Note: the blower is assigned to clear snow from the deck of building with changing staff, including "volunteers" like me, hence the various "operators")

So... sometimes, the trouble "escapes" due to temperature changes, but it's not mechanical.

Just a heads up.....

CarlByrns
03-13-2014, 10:57 PM
The last time I used the blower, I checked to see if the air cleaner was clogged. There was no air cleaner fitted under the cover! And the bore of the carbie was iced up tighter than toby's touch*****

Snowblowers almost never have air cleaners. Apparently, the theory is that winter air is pretty dust-free and the typical paper filters would clog with snow.

Snowthrower engines always have some form of carb heat. Four cycle machines use a box where the air is heated by the muffler (and when the old muffler rusts out, you can't just stuff a generic one on the engine. Don't ask me how I know this.) Two cycle machines usually have some kind of ducting directing warm air from the cylinder over the carb.

Dave P.
03-13-2014, 10:58 PM
Well, I've put about 30 minutes of moving heavy snow on it with no issues. Since the snow is still coming down and the machine is working, I'm calling that a win.

Given that this is a 9 year old machine (38515 S/N 25XXX) and this problem has never happened before, I'm still inclined to blame the spongy gasket- maybe its allowing the carb body to warp.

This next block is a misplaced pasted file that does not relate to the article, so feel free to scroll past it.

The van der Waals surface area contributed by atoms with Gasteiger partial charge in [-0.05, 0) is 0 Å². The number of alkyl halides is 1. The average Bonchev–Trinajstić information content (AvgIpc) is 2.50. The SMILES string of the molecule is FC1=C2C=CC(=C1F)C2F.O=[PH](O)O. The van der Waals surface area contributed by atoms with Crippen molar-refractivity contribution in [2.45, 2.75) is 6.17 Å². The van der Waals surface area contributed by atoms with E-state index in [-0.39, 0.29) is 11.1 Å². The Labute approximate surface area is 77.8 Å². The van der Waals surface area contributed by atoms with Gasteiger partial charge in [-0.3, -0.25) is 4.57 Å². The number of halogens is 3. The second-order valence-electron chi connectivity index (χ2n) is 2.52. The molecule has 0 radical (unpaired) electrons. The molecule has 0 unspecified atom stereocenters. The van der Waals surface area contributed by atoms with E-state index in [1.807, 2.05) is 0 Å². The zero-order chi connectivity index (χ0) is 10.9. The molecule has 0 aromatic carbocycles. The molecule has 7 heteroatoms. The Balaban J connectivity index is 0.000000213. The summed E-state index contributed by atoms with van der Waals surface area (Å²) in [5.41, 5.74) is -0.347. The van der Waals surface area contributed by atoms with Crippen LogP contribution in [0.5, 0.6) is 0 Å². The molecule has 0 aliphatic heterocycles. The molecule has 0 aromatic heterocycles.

I'll heat the carb when the snow is gone and see if it binds. If it does, I'll ream and bush the shaft bore.

I work for a Toro Commercial Distributor and even at my cost, a new carb ain't cheap.

It's good that it's working, I'm damn sick of winter, but afraid it's not over yet.
I could see that gasket warping the end of the carb a bit and adding to a binding issue.
Next time we see one I'll get a look at it myself.
Regarding air filters on snowblowers....never seen one.
Dave

Dave P.
03-13-2014, 10:59 PM
Duplicate post...deleted.
Dave

CalM
03-13-2014, 11:11 PM
Snowblowers almost never have air cleaners. Apparently, the theory is that winter air is pretty dust-free and the typical paper filters would clog with snow.

Snowthrower engines always have some form of carb heat. Four cycle machines use a box where the air is heated by the muffler (and when the old muffler rusts out, you can't just stuff a generic one on the engine. Don't ask me how I know this.) Two cycle machines usually have some kind of ducting directing warm air from the cylinder over the carb.

"Always have" and "have a sufficient" carb heater must have escaped the Toro designers ;-)

Ice in the throttle bore is conclusive evidence of an insufficient design easily rectified by fitting a particulate filter. (snow being the particulate form of water ;-)

Willy
03-13-2014, 11:14 PM
Most dedicated 4 cycle snow blower engines are different than there warm weather brothers in several ways.
In the context of this discussion the key difference is that the exhaust port is closest to the cooling fan and the intake port. The carburetor and air intake is down stream of the heated air from the exhaust system. In conjunction to the carb being down wind of the exhaust port and muffler heated air, there is also a sheet metal shroud around all of this in order capture and retain as much of this warm air as possible.